On January 4 the Federal Trade Commission (FTC) launched a consumer hotline to assist alleged victims of a Web cramming scam operated by Miami-based Epixtar Corporation and several of its subsidiaries, including one formerly known as “SBA Online.” To date the FTC hotline has received about two-dozen inquiries from small businesses owners.
Cramming refers to the practice of billing businesses for services that were never authorized and have little value. The bogus charges usually appear on businesses’ telephone bills.
The FTC hotline was established as a result of a lawsuit the federal agency filed against Epixtar and its subsidiaries. Epixtar allegedly violated federal law by deceptively marketing a free trial of its Internet services, only to bill their customers’ telephone accounts without their expressed informed consent and without their knowledge.
The FTC investigation was prompted in part by the U.S. Small Business Administration’s objections to the unauthorized use of its trademark name. Complaints were coming into the SBA from small businesses, but the federal agency had no association with Epixtar and its associates online services or Web hosting programs.
The SBA had warned small businesses across the country in March 2003 about a company calling itself “SBA Online.” The SBA cautioned small businesses to be wary of telephone callers who implied that they are connected with the agency. The SBA advised that any requests for privileged financial and personal data or solicitations for membership fees should be reported to local authorities.
The agency received a number of complaints from small businesses stating that representatives of a private entity identifying itself as “SBA” or “SBA Online” and “Small Business Advantage” had contacted their businesses seeking to interest them in purchasing certain commercial services allegedly offered by their organization, or in paying to become members of “SBA.”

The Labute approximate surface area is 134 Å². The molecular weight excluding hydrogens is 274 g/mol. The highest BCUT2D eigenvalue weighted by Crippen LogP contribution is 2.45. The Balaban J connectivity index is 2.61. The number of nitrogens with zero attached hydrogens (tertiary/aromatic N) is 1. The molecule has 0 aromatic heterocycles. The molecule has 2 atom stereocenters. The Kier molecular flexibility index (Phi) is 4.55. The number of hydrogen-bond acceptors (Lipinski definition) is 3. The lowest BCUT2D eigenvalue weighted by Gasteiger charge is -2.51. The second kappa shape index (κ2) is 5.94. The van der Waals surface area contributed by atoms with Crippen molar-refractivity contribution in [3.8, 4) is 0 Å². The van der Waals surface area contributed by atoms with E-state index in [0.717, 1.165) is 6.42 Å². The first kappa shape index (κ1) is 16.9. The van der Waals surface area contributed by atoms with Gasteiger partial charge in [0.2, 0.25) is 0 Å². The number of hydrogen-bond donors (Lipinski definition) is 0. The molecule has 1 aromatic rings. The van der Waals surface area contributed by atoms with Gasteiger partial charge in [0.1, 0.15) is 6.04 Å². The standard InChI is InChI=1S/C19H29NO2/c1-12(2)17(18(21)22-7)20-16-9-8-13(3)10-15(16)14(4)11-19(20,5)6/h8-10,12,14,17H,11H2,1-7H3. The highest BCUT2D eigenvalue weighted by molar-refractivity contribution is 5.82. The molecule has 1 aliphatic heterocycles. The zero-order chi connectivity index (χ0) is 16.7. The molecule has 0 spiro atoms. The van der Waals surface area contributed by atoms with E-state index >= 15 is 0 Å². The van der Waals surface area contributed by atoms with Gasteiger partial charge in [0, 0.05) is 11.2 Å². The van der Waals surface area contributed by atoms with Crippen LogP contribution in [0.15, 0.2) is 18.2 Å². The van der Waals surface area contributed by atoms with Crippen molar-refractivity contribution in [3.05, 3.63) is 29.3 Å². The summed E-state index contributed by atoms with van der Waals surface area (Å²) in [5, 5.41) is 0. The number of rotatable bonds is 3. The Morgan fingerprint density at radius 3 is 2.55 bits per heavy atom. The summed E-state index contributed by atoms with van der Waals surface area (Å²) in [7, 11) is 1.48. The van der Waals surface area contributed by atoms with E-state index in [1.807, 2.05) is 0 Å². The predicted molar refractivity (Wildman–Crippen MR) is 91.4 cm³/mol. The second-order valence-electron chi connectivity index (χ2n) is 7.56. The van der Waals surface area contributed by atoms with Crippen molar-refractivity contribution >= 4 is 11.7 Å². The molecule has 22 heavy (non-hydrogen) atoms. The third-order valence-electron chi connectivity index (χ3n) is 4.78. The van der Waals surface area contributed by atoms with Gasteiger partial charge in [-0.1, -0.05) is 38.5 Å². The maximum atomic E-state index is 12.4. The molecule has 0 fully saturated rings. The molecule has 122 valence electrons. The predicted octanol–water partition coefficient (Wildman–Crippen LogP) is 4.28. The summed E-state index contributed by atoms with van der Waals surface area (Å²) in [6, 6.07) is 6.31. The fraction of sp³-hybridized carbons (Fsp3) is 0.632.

In some instances, the callers attempted to obtain specific financial or employee data relating to the contacted business, sometimes asking the business to confirm information the caller already had. In some cases, callers requested specific personal data, such as a social security number or mother’s maiden name.
The U.S. Small Business Administration neither solicits membership fees nor contacts businesses to obtain sensitive information about the businesses or individuals unless it is part of a particular matter pending before the agency — such as a loan application.
After receiving a number of complaints from small businesses, the SBA pressed the matter with the Federal Trade Commission. Last November, the FTC and the defendants agreed to an injunction that prohibited the companies from continuing the practice of “cramming.” The FTC required that the defendants notify customers that they are being billed for Web services, and also to permit customers to cancel any unauthorized services.
The FTC’s complaint alleged that the defendants “crammed” a charge of $29.95 per month on to the telephone bills of unsuspecting businesses that did not cancel the service during the so-called free trial period.
The FTC is advising small businesses who believe they have been victims of the scam to call the hotline for advice on how to proceed. The hotline number is (202) 326-2998. Representatives are available to advise small businesses about how to obtain a refund from Epixtar and its associated companies.
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